Valley Oaks Drive is riddled with potholes and cracks, and the asphalt crumbles away in places.
On one side, the approximately one-mile section of private road is lined by the Clinton Country Club at the Oaks and includes access to the golf course, with residences from the Valley Oaks Subdivision lining the other side of the drive.
The country club’s board of directors claim their purchase of the former Valley Oaks golf course for $1.5 million in January does not include responsibility for repair or upkeep of the road, which they claim is badly needed.
In a civil lawsuit filed late last month in Clinton County, the directors seek declatory judgment against who they say is the road’s owner to have the drive repaired or replaced, or ask as an alternative that the country club be awarded a money judgment to cover the cost of the work.
The lawsuit states that a road maintenance and easement agreement for Valley Oaks Drive, filed with the county recorder in 1992, dictates that the subdivision’s developer, Robert Evans, is responsible for the road’s upkeep. Evans owns the Evans Family Farm Partnership, named in the suit as the defendant.
And yet Valley Oaks Road Association, a corporation formed by residents in the subdivision to ensure the drive is being maintained, made a demand for Evans to repair the road that was refused, the lawsuit claims.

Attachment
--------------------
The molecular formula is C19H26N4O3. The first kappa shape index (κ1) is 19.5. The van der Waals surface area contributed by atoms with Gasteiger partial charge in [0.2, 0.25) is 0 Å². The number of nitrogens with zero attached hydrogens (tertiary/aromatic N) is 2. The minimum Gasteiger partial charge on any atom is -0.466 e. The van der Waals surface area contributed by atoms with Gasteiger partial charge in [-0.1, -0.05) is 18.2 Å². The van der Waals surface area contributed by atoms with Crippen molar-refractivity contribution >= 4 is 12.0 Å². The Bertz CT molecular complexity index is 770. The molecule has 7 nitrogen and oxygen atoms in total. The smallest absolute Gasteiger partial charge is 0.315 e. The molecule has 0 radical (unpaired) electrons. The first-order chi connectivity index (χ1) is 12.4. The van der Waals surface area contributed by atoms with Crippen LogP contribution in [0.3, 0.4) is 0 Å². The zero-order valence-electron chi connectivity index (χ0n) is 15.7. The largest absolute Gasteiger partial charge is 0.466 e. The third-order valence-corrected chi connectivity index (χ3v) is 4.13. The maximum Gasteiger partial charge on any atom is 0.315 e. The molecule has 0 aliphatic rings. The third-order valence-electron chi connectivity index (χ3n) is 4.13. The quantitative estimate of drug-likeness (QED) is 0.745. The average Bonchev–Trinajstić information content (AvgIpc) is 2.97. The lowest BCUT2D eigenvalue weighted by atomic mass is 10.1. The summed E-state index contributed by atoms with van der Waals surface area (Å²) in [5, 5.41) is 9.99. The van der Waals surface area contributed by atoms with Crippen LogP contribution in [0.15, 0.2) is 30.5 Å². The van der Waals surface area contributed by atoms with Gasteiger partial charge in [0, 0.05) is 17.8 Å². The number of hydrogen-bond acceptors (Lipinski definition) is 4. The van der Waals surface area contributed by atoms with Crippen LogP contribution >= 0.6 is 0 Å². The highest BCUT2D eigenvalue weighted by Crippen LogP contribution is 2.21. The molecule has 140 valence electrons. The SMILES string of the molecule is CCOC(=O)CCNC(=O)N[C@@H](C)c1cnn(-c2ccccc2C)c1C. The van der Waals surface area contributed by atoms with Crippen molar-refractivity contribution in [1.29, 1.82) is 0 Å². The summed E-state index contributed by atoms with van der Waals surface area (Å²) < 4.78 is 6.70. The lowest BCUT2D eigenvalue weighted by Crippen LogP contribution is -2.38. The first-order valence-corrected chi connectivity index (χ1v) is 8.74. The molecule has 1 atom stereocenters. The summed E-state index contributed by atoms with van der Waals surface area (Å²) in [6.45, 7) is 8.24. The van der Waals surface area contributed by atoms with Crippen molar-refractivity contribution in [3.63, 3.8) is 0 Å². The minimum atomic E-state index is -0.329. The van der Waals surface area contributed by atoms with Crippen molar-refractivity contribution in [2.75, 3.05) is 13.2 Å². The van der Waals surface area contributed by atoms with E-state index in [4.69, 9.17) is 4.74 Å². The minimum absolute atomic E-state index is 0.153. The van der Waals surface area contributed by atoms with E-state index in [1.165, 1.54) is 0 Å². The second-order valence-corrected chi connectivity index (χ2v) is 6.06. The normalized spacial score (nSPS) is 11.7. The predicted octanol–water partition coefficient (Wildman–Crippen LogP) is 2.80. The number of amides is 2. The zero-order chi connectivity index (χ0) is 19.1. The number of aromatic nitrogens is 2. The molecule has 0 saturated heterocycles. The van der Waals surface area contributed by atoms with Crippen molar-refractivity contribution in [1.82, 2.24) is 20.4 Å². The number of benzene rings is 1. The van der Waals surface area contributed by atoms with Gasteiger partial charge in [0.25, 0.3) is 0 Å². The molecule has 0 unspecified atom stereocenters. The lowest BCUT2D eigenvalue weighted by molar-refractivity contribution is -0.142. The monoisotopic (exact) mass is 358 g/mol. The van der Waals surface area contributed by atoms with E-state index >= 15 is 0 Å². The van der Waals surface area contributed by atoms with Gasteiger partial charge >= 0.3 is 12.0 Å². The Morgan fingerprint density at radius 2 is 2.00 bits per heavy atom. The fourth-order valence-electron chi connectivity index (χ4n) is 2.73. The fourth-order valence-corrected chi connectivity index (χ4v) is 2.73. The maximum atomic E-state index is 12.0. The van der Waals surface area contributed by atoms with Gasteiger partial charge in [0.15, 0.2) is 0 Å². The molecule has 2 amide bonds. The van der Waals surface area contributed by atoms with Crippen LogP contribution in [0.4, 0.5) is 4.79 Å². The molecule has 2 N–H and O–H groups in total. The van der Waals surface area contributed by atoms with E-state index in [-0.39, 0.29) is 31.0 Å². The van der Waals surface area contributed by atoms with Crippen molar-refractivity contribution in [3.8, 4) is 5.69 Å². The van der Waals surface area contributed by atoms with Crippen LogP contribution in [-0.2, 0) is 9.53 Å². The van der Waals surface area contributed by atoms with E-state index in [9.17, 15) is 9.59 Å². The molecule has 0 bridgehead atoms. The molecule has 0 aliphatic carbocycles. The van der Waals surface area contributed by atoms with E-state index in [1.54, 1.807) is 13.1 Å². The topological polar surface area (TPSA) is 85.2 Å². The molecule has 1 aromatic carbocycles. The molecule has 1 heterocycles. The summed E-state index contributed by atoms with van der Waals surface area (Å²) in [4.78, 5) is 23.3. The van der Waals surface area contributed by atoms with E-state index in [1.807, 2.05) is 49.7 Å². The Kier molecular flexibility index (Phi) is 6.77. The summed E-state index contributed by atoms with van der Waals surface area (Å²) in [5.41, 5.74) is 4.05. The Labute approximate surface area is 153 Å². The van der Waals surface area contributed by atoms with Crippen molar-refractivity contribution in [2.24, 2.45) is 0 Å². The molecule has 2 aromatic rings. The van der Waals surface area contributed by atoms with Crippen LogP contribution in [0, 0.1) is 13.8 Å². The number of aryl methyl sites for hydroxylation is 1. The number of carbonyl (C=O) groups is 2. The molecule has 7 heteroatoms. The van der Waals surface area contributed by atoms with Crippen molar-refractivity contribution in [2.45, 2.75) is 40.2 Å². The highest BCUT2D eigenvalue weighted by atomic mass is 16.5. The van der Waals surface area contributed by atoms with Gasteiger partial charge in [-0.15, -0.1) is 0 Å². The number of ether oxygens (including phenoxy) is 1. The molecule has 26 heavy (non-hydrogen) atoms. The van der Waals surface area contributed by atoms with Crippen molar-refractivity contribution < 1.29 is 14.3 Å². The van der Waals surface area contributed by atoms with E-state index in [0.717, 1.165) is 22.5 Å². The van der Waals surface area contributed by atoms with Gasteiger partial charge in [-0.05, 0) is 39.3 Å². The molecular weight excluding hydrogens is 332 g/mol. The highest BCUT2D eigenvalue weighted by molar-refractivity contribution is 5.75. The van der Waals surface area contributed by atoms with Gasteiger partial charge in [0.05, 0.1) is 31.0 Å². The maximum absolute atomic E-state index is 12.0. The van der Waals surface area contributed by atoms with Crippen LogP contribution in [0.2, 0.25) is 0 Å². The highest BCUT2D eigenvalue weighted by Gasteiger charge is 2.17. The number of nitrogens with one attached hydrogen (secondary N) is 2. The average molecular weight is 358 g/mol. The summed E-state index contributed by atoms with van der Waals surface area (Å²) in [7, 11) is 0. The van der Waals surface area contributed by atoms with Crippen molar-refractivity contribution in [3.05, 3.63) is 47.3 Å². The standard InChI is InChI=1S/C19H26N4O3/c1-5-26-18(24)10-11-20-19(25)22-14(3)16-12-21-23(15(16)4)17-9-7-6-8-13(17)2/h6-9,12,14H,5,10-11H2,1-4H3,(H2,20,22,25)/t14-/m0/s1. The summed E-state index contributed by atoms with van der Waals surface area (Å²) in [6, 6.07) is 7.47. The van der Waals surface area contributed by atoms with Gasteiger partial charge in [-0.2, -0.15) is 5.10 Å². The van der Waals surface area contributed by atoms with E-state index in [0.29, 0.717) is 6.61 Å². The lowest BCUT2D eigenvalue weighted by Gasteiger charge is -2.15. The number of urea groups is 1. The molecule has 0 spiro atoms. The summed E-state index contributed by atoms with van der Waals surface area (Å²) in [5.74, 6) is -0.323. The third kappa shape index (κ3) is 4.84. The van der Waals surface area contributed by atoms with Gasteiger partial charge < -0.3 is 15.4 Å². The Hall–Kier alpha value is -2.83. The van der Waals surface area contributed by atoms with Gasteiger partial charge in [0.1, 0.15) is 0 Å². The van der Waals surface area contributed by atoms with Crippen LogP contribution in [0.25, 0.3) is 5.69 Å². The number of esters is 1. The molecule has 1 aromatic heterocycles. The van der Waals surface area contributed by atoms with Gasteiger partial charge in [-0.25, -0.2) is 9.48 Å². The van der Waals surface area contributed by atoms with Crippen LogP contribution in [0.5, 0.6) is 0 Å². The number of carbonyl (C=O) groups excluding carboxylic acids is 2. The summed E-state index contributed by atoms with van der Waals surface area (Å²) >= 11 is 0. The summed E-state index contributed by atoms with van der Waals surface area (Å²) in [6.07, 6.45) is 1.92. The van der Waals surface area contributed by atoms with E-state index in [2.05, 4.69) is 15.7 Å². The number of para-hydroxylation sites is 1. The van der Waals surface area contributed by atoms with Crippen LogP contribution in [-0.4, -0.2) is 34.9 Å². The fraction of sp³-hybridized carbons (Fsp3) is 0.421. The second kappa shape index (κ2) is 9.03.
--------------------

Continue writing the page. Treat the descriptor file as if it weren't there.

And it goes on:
“Evans has construed the obligations under the agreement to be discretionary and not mandatory,” the lawsuit states.
The country club claims its only responsibility regarding the road is “a fair and reasonable share of the cost of snow removal of snow and ice from the roadway.”
In addition to seeking an order for Evans to repair or replace the roadway — or judgment against him for the cost of the work — the lawsuit seeks court costs and “other and further relief as the court may deem just and equitable.”
When reached for comment Wednesday, Evans did not say which party he felt was burdened to repair the road.
“There is merit to the suit, and the court will determine the responsibility of the parties,” he said. “That’s really all I can say.”
Jim Bruhn, the attorney representing the country club, declined comment when contacted Wednesday.